to identify the war weapon(s) that had caused their wounds. Blood samples were obtained and. if neces- sary, radiographs were taken. All patients received an intravenous infusion, tetanus prophylaxis and antibio- tics. followed as soon as possible by surgical treatment. Blood loss was initially replaced with Ringers lactate and Dextran 40. At a haematocrit below 0.20 blood transfusion was used before, during and after opera- tion. Antibiotic therapy was continued for several days. During their operations most of the patients were anaesthetized by one of the following methods:
I. General anaesthesia combined with intubation and artificial ventilation with oxygen, nitrous ox- idc and fluothane.
2. General anaesthesia without intubation or arti- ficial ventilation.
3. Local anaesthesia. The intravenous infusion was continued postoper-
atively until a normal oral intake of food and drink was possible and the haematocrit remained at an acceptable level. None of the patients received artificial ventilation postoperatively.
Weapons of war and various sites of injury In this study, 49.2 per cent of the patients were injured by shell fragment , 2X.4 per cent by mines and 22.4 per cent by bullets. The various war weapons resulted in many different types of injury (T&e Iu) at varying sites (Tuhle lh). Most patients had soft tissues damaged in the limbs (73.0 per cent). Other injuries affected: bone (39. I per cent). thorax (7.0 per cent), abdomen (1 I .2 per cent) and brain (2.5 per cent). Surgical treatment (Tuhle If) included wound toilet (73.0 per cent), exter- nal fixation of fractures (7.9 per cent), amputation of one or more limbs (13.6 per cent), thoracotomy (2.0 per cent). drainage of thoracic cavity (4.9 per cent), laparotomy (I 1.3 per cent) and craniotomy (2.5 per cent). Many patients suffered multiple injuries. The statistics were compiled according to the different types of weapon: bullets (T&/e Ill), shells (Tuhfe IV) and mines (Tuhlr V). Fractures were predominantly caused by bullets and mines. the latter causing the most severe injuries. In 35.2 per cent of this group of patients,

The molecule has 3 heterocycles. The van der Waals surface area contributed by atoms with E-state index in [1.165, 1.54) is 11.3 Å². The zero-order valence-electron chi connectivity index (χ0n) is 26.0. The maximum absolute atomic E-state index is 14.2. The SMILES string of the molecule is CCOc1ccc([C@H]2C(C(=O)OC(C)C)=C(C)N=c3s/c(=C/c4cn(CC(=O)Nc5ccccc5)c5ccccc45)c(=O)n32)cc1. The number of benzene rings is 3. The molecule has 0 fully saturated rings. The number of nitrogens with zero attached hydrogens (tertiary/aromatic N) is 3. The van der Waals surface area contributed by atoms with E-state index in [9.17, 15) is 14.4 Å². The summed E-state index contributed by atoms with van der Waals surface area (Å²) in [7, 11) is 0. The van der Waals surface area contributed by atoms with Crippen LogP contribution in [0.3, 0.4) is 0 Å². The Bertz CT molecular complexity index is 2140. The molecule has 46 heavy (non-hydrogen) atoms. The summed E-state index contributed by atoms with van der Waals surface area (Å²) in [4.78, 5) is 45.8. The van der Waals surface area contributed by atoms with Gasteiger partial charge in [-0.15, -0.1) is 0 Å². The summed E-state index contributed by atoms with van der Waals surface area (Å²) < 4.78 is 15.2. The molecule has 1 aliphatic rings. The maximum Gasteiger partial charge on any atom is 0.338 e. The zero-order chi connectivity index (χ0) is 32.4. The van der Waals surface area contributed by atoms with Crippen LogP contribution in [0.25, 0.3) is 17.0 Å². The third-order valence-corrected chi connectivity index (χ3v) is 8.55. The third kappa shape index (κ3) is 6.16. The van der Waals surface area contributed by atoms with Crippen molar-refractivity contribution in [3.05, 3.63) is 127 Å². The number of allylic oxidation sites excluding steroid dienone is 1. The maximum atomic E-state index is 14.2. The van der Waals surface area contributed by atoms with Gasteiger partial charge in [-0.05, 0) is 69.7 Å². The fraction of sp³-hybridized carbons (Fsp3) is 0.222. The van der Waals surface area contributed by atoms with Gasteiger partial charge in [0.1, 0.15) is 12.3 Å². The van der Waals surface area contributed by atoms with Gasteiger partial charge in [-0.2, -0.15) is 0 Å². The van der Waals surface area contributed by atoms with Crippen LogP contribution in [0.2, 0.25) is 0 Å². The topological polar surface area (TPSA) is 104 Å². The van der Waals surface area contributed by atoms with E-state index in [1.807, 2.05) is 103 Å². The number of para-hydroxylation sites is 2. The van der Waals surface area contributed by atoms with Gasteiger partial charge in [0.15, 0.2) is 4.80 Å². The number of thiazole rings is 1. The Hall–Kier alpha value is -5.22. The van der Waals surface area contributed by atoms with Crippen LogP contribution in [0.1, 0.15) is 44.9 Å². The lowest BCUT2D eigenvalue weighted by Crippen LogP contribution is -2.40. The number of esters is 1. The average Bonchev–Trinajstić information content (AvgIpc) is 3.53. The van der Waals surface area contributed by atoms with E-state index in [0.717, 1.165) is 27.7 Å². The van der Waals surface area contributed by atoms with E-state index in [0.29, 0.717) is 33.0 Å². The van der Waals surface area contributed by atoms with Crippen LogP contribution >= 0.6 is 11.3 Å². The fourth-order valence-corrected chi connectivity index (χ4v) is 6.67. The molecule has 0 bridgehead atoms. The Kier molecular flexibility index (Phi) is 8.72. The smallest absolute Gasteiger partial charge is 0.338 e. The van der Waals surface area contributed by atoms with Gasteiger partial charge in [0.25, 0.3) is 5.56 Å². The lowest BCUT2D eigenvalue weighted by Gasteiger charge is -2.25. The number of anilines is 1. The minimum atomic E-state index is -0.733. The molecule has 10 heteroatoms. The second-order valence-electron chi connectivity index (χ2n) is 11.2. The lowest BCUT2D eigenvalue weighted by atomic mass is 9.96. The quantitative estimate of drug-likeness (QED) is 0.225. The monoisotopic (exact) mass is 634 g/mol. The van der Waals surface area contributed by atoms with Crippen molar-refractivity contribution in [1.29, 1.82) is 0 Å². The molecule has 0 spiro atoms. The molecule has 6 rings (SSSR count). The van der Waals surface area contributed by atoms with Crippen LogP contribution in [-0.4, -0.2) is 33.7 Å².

Table la. Parts injured (N=1033
Table II. Type of surgical treatment (N=1033)
Wound toilet 73.0 External fixation 7.9 Amputation 13.6 (two: 1.7) Thoracotomy 2.0 Chest drain 4.9 Laparotomy 11.3 Craniotomy 2.5 Other 3.6 None 0
Table 111. Type of injury and type of surgical treatment (percentages) in patients with bullet wounds (N=231)